U.S. Congress CARES: Legislative Overview of Tax Provisions
The Coronavirus Aid, Relief, and Economic Security Act (“CARES Act” or “Act”) was signed into law by President Trump on Friday, March 27, 2020. The Act provides tax benefits to businesses and individuals and includes a number of changes to the Internal Revenue Code, including changes to the limitations on the deduction for net operating losses (“NOLs”) and business interest expense. A number of the CARES Act provisions reverse or defer the effective time for certain changes made by Public Law 115-97, informally known as the 2017 Tax Cuts and Jobs Act (“TCJA”). We will be releasing additional alerts to provide more in-depth analysis of certain of the tax benefits included in the CARES Act.
Tax Benefits for Businesses
1. NOL carryback and excess business losses
The CARES Act temporarily repeals the prohibition on the carryback of NOLs in order to obtain a current refund of U.S. federal income taxes paid in prior tax years. The provisions allow the carryback of NOLs generated in tax years 2018, 2019, and 2020 to each of the five (5) taxable years preceding the year such NOL arose. Further, for tax years 2018, 2019, and 2020, taxpayers can use their NOLs up to the full amount of taxable income (rather than up to 80% of taxable income). There are special rules for real estate investment trusts and life insurance companies, as well as rules related to the repatriation tax and farming losses.
The CARES Act also retroactively delayed the imposition of the excess business loss limitation (generally a per year limit of $250,000 or $500,000 if married filing jointly) until 2021. As a result, non-corporate taxpayers are able to deduct all excess business losses generated through the end of 2020, and any losses that were disallowed in 2018 or 2019 are eligible to be refunded.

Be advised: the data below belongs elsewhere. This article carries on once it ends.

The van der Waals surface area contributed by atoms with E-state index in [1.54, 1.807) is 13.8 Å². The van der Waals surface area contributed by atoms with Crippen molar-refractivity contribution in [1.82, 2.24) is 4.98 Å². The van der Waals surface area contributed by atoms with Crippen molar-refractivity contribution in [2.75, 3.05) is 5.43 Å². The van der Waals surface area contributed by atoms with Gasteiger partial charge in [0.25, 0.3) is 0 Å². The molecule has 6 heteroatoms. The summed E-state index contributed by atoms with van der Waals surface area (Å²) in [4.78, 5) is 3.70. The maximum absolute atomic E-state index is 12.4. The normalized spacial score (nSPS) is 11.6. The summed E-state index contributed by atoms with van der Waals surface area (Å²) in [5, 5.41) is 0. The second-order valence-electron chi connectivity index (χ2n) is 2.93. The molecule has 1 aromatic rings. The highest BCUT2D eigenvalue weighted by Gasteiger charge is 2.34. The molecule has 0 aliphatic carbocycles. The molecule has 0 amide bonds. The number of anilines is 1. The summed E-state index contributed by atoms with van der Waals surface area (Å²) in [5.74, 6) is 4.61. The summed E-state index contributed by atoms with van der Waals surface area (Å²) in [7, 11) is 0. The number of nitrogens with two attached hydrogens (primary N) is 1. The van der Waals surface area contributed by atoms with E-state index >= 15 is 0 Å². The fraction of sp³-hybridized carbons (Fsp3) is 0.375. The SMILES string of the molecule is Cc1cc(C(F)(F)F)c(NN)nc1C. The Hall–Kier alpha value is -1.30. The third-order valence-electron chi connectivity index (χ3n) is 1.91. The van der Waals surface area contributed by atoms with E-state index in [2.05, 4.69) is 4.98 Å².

2. Increase of interest expense deduction limitation
The TCJA limited the deduction for business interest expenses generally to 30% of adjusted taxable income for taxable years beginning after 2017, although an exemption from the limitation was provided for taxpayers with average annual gross receipts of $25 million or less. The CARES Act amends the business interest expense limitation to allow taxpayers subject to it to claim a deduction for business interest expenses in an amount up to 50% (instead of 30%) of their adjusted taxable income in tax years 2019 and 2020. The Act also provides an election for taxpayers to substitute their 2020 adjusted taxable income with their 2019 adjusted taxable income for purposes of computing the limitation in 2020. This election should provide certain taxpayers with lower taxable income in 2020 the ability to deduct a greater amount of interest expense.
The rules applicable to the deduction allowed by partnerships for business interest expense vary slightly from the above. Finally, taxpayers may irrevocably elect to have the 30% limitation, rather than the new 50% limitation, apply to their 2019 and 2020 tax years.
3. Employee retention credit
The CARES Act provides certain eligible employers a refundable credit with respect to the employer’s share of the 6.2% Social Security employment tax for each calendar quarter in 2020 equal to 50% of qualified wages paid after March 12, 2020 and before January 1, 2021 (with up to $10,000 per employee for all calendar quarters). Eligible employers generally include those required to fully or partially suspend operations due to a COVID-19 related order or that have a 50% decrease in gross receipts for a calendar quarter when compared to the same quarter in 2019. Generally, all employee wages paid by employers with up to 100 full-time employees in 2019 are eligible for the credit. However, if an employer had more than 100 full-time employees in 2019, only wages paid to employees who are not providing services due to the suspension of operations or significant decrease in gross receipts are credit-eligible. Such wages cannot exceed the amount such employee would have been paid for working an equivalent duration during the 30 days immediately preceding the period of not providing services.
4. Deferral of employer portion of payroll tax
The CARES Act defers payment of the employer’s share of the 6.2% Social Security employment tax paid on wages through the end of 2020. The deferred tax liability would be paid in two equal installments, due by December 31, 2021 and December 31, 2022, respectively.